So you want to know how to use Reaper?

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Answered by: Dylan, An Expert in the Home Studio 101 Category
So you want to create your own home studio. You've set up your computer and purchased a condenser microphone but all you are lacking is the vital piece to get going: the software. Reaper is generally known as a comprehensive piece of software that can do anything. From recording to mixing, Reaper has a variety of functions and here you will be learning the base set-up and functions so you can learn how to use Reaper.



First and foremost is to visit Reaper.com and download the software and begin the installation process. Once the installation is done the program will open and prompt you to change your settings; this step is vital to the recording process so be sure to pay attention to all the preferences.

Input should be the microphone you are going to use to record and the output can stay as your default computer driver. All other settings are based on your choice and what you like so just look over and customize to your liking.



With the preferences done we can begin the fun part, recording! For this example we will be following a hip-hop formula but this can be used for any type of recording. Drag and drop the instrumental or back track you would like to use into the timeline, from here we can begin recording. To record simply double click under your initial track and the recording track will appear. Click on the gray button on this track; it will then turn red thus showing you that this will be the track that your vocals will be recorded on. Now either hit the record button on the timeline or "CTRL-R" and your track will begin recording. Once you finish hit the Stop button or the spacebar and the recording will stop.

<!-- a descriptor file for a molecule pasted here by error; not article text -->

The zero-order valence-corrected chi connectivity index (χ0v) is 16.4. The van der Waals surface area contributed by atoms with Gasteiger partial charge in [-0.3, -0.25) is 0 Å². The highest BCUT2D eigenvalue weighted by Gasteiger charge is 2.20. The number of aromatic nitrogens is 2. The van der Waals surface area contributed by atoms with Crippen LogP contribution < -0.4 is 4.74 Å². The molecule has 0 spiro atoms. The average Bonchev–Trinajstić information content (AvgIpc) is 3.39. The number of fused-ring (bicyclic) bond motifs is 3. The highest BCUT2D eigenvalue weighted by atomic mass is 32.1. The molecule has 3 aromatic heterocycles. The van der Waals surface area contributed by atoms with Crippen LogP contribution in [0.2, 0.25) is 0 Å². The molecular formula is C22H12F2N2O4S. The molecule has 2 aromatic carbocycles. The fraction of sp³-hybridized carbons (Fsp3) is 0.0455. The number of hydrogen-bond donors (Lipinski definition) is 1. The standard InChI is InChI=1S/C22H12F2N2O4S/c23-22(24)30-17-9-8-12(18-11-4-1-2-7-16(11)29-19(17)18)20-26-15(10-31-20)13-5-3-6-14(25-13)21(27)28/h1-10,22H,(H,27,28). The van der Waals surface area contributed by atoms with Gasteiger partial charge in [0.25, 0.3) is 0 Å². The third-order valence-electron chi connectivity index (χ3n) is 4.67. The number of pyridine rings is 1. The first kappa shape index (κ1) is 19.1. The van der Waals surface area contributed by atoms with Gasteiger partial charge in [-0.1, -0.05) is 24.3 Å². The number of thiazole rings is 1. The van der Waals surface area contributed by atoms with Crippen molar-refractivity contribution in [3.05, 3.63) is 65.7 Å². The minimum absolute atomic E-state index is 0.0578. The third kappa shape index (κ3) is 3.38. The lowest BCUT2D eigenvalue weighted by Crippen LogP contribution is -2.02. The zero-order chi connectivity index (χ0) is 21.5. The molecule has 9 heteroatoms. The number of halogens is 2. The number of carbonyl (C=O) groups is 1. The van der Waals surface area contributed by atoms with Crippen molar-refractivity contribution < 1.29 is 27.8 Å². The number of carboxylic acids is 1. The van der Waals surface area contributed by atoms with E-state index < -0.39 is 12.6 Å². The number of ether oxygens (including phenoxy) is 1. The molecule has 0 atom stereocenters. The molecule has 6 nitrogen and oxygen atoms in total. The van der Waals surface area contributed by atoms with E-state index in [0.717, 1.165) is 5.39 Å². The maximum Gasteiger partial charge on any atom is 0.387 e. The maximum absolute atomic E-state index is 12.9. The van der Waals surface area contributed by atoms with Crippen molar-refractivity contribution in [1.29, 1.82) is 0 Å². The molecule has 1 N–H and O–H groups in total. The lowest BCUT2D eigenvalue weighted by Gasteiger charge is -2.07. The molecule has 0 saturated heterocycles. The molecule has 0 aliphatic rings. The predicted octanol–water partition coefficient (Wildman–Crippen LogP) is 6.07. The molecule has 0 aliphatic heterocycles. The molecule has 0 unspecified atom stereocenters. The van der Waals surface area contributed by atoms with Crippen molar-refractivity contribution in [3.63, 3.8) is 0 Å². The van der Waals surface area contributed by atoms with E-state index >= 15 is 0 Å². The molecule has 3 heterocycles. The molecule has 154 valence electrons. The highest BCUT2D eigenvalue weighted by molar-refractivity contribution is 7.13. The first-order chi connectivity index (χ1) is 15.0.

From here there are a variety of functions that can be done like effects, vocalization, compression, and so forth but for now we will just focus on the base functions which leads to the final step; exporting. To export simply go to "file" and "render" this will give you options on how you want to render your audio file such as audio file type, bit-rate, and speed of render. All of these are up to your personal preference and will determine the quality and size of the audio.

Once finished with the preferences simply hit "render" and that's it — you now know how to use Reaper. Don't worry if things don't come out great at first. The nice thing about Reaper is that it is intuitive so it's simple to learn and master. If you make mistakes to your track simply use the "undo" button and try again. Like with most things you just need to continuously practice and work on Reaper so that you can get a hold of all the functions. Fret not, the learning curve is not steep. Within a few hours you should have professional sounding tracks that will impress you and anyone else that might hear.

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